Are you a cat lover? If yes, then you sure will find this unique species of cat interesting. Let’s meet the beautiful and elegant Sphynx cat breed.
The Sphynx cat is named after the famous Egyptian Sphynx which was a mythological creature that had the head of a human being and the body of a lion.
You might be wondering why this cat was named after the mythical Egyptian creature, but once you see this adorable feline guy and you learn about them, you’ll understand better and fall helplessly in love with them.
Despite how sophisticated these cats look, the Sphynx is a very interesting, goofy, and playful creature. If you are a dog lover, having this cat is going to be really fun because they sometimes act like dogs meaning it’s a two-in-one package for you.
Sphynx cats are easily one of the most loyal, and most comfortable cats to love. They get easily attached to their humans and are often seen following them everywhere and always trying to snuggle up with them while engaging in tail wagging which is supposed to be s dog thing.
People think Sphynx cats are weird-looking because they stand out with their hair or fur-free body and that is an uncommon thing amongst mammals. Because of their hair-free body, these felines love to sprawl and snooze out in sunspots so they can get warmth anytime it’s possible.
When it comes to cuddling these pets are beautiful cuddle buddies because they always find a way to sneak into the covers with their owners so they can benefit from the body warmth.
Even though this hairless feline would rather have you cuddle and snuggle them, Sphynx is a natural athlete and playful cat.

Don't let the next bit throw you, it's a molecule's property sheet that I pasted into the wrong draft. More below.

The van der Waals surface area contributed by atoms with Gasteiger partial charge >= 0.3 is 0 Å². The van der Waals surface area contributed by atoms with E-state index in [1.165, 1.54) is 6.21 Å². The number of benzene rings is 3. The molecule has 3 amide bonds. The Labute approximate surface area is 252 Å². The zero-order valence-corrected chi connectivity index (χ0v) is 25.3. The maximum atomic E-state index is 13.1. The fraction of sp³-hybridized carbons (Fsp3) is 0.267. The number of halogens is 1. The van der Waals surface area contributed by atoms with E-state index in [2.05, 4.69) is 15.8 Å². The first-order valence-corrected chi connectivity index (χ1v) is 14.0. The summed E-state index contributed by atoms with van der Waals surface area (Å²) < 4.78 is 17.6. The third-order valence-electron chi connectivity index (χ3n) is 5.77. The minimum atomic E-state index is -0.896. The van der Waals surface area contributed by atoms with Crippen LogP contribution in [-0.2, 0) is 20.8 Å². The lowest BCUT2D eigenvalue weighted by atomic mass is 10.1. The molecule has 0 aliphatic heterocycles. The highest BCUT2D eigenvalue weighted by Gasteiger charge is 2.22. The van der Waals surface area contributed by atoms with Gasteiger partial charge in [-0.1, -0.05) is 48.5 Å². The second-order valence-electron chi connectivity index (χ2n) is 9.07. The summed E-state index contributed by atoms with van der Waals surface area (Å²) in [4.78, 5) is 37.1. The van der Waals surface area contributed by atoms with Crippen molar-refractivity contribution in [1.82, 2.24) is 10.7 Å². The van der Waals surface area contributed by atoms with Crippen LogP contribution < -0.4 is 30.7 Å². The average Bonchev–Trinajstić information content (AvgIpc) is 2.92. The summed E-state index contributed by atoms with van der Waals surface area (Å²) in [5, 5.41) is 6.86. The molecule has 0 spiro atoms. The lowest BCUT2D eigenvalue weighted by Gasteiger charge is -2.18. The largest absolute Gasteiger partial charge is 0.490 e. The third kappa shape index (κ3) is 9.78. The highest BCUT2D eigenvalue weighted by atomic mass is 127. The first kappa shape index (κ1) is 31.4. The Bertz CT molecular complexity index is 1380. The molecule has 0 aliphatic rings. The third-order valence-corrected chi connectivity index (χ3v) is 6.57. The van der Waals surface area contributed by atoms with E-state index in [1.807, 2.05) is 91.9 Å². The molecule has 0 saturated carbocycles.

If you have other pets, you do not have to worry about how a Sphynx would cope with them because these felines make friends easily and have been caught on various occasions snuggling and cozying up with pet dogs.
Table of Contents
- An overview of the Sphynx cat breed
- Characteristics of a Sphynx cat
- History of the Sphynx cat breed
- Taking care of a Sphynx cat
- Common health problems of Sphynx
- Diet and nutrition of Sphynx cats
An overview of the Sphynx cat breed
- Size: They can be of different sizes, but they are not small pets
- Weight: Sphynx usually weigh between 6 to 12 pounds
- Height: These pets can be a little tall getting as tall as 17 to 20 inches
- Coat and colour: The skin colour and the patterns vary from Sphynx to Sphynx
- Life expectancy: Sphynx can live a little longer than 9 to 15 years but that rarely happens.
Characteristics of a Sphynx cat
When it comes to being affectionate, this cat has a high level of affection you could easily find yourself rubbing on them all day.
Friendliness could pass for their middle names too as mingling with other pets, and people have never been a problem for Sphynx because they are naturally friendly.
However, If you have kids, you might want to take the relationship between them and your cat a little slow as a Sphynx kid-friendliness level is medium.
Unlike some other species of cats that need a lot of exercises, the Sphynx cat has a very low need for running around and exercising.
These felines are super playful because they have so much energy to burn for fun and they are highly trainable compared to some other stubborn cat species.
Regarding intelligence, the Sphynx cats are geniuses and have a very high tenancy to vocalize, and they also have lots of social needs which makes having them around and caring for them more manageable.
History of the Sphynx cat breed
The Sphynx is not the first kind of hairless cat that has been bred hairless cats were produced by the Aztecs many hundred years ago.
The Sphynx cats that we have around these days were bred originally in Canada, and they originated from a spontaneous genetic mutation that led to hairlessness.
Some breeders took an interest in these hairless cats and decided to breed males and females who would birth only hairless offspring.